If there are existing virtual currencies pegged to the national value, why is there a need for government-backed digital coinage? Stablecoins are the rope bridge that links cryptocurrencies to conventional finance systems and as their relationship grows, so does their ability to impact one another. Stablecoins have accumulated significant power through their direct connection to fiat values without accountability to regulatory authorities despite their bank-link activities. A single misstep in the $3 trillion crypto economy will undoubtedly impact the wider global economy, justifying the call for regulatory intervention. Though the potential of catastrophic triggering events stands as an obvious reason for virtual currencies to be regulated, governments are more focused on how regulated virtual currencies will empower transparency and security for their citizens.

A key component to the introduction of State-run virtual currencies is the creation of a Central Bank Digital Currency (CBDC) under the auspices of the country’s central bank which will issue electronic coins or accounts backed by the credit of the government. The establishment of the CBDC is fundamental to the success of a Stablecoin as the institution will work in parallel with the central banks to maintain the consistent value of both the printed and virtual currencies.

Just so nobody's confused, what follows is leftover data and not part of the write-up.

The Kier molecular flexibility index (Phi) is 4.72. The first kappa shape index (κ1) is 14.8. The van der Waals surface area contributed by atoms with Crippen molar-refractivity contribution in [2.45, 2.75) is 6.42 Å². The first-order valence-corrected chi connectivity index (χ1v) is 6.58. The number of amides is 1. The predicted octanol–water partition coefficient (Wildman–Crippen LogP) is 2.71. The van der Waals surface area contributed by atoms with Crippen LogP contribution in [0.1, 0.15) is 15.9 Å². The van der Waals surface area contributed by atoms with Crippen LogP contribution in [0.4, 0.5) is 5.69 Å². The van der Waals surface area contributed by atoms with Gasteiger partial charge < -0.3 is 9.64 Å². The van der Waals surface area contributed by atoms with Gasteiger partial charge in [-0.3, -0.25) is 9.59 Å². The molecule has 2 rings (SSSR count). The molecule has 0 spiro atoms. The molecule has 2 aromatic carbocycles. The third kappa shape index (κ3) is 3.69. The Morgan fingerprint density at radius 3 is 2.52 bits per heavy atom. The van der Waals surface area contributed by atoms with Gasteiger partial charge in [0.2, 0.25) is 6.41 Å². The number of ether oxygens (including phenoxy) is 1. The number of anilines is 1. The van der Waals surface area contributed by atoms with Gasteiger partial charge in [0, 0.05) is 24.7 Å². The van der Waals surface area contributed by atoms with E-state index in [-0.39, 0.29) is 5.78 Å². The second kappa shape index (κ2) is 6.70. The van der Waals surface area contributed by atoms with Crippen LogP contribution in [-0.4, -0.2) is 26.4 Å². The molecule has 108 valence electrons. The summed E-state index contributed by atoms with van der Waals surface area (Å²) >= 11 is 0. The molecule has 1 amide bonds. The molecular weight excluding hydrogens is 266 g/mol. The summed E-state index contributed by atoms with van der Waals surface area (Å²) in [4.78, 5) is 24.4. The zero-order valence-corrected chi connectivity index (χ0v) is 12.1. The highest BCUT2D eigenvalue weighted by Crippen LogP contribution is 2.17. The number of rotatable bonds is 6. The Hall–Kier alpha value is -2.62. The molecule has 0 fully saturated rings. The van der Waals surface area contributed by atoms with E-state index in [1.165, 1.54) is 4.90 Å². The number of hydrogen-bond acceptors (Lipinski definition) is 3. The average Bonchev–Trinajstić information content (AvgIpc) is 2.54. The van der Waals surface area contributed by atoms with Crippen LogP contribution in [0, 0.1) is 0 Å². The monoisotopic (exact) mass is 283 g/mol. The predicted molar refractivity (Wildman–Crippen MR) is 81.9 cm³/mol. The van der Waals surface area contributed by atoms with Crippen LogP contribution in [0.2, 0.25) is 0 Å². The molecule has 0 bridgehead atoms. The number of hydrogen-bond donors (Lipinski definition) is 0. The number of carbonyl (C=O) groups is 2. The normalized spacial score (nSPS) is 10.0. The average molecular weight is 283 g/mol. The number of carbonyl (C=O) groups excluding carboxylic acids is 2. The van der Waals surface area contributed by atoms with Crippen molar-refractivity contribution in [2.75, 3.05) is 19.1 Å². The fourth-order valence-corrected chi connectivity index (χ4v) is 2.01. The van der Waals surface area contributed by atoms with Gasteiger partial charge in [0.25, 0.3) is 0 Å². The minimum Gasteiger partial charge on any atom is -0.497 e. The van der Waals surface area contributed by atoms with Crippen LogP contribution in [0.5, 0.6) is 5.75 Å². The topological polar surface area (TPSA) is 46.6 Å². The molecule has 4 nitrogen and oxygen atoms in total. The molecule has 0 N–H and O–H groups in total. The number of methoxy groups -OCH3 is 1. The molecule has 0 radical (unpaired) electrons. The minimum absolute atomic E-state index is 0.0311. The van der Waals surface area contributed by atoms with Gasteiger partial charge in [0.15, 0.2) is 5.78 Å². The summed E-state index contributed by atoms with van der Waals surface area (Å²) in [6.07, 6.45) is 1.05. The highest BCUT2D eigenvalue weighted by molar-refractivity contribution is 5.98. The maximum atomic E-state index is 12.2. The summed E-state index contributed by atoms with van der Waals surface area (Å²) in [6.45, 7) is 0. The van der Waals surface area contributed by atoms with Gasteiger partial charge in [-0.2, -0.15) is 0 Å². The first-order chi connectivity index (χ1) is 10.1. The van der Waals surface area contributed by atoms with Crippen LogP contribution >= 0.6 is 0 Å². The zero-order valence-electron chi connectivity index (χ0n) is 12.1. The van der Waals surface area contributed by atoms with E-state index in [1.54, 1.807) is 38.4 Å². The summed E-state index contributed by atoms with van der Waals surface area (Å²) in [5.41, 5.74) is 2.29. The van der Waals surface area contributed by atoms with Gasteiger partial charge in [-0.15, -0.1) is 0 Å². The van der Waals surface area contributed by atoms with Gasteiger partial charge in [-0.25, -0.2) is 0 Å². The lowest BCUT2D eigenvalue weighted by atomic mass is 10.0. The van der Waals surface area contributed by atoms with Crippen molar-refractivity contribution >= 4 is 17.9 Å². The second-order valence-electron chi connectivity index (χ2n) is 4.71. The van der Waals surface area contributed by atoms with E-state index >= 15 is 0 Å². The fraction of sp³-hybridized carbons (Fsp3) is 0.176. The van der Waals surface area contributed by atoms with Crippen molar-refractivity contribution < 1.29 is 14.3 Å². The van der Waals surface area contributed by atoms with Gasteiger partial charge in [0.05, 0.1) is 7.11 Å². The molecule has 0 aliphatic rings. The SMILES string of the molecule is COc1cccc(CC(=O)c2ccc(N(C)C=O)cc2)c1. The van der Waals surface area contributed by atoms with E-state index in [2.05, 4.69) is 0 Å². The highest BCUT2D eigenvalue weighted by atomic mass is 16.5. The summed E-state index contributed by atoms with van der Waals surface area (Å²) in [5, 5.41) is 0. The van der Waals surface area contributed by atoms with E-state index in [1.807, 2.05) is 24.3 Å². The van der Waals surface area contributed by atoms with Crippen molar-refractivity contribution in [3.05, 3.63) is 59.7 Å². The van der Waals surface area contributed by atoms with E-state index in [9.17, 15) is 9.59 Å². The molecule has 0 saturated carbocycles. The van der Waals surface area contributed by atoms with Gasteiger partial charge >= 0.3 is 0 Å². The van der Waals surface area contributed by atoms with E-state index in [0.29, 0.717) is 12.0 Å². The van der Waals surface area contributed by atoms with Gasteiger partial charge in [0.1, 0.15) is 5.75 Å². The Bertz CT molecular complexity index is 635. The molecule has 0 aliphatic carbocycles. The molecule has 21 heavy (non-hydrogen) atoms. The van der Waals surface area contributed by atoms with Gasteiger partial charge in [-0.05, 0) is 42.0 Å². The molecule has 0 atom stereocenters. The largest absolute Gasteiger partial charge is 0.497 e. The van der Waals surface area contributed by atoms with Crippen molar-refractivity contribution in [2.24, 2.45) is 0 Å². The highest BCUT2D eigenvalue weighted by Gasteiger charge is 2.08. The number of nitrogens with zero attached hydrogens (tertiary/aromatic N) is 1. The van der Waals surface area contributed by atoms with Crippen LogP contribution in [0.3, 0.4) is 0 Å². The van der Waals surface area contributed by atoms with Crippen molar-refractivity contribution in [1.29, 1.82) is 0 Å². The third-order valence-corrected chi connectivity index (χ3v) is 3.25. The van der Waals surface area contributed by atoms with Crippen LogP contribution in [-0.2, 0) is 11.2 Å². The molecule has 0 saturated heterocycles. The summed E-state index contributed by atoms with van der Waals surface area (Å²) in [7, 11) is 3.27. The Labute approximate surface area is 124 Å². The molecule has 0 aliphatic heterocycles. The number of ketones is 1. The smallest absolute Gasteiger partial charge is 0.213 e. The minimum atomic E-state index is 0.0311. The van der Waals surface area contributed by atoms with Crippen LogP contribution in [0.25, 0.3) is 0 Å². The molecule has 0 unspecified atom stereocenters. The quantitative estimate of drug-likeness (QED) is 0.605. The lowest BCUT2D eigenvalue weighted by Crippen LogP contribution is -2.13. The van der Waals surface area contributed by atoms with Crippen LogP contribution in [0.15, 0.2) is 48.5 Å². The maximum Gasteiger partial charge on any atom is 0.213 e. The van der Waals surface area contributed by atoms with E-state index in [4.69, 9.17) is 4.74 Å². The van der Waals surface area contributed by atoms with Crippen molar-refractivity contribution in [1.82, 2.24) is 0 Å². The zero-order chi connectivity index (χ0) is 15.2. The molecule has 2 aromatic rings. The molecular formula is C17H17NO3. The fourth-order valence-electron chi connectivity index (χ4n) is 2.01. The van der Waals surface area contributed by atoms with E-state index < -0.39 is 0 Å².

An accepted advantage of a sovereign digital currency is the reduction of illicit money movement and transactions. Due to the transparent nature of blockchain technology on which cryptocurrencies are founded, there is more protection against counterfeiting and money laundering which allows for a more effective monetary policy. As it stands, federal authorities are not able to monitor the activities of crypto criminals until finances are introduced into the fiat economy due to the decentralized nature of cryptocurrencies. The centralization of the CBDC will ensure the safety of money as well as and legitimacy of transactions taking place. China’s Digital Currency Electronic Payment (DCEP) or digital Yuan is a strong example of how a government-run digital currency can successfully be integrated as a payment system and account for money held in digital wallets. The DCEP has empowered the Chinese government with enhanced macroeconomic regulation to adjust inflation and interest rates in real-time because of the traceability of every note in their economy.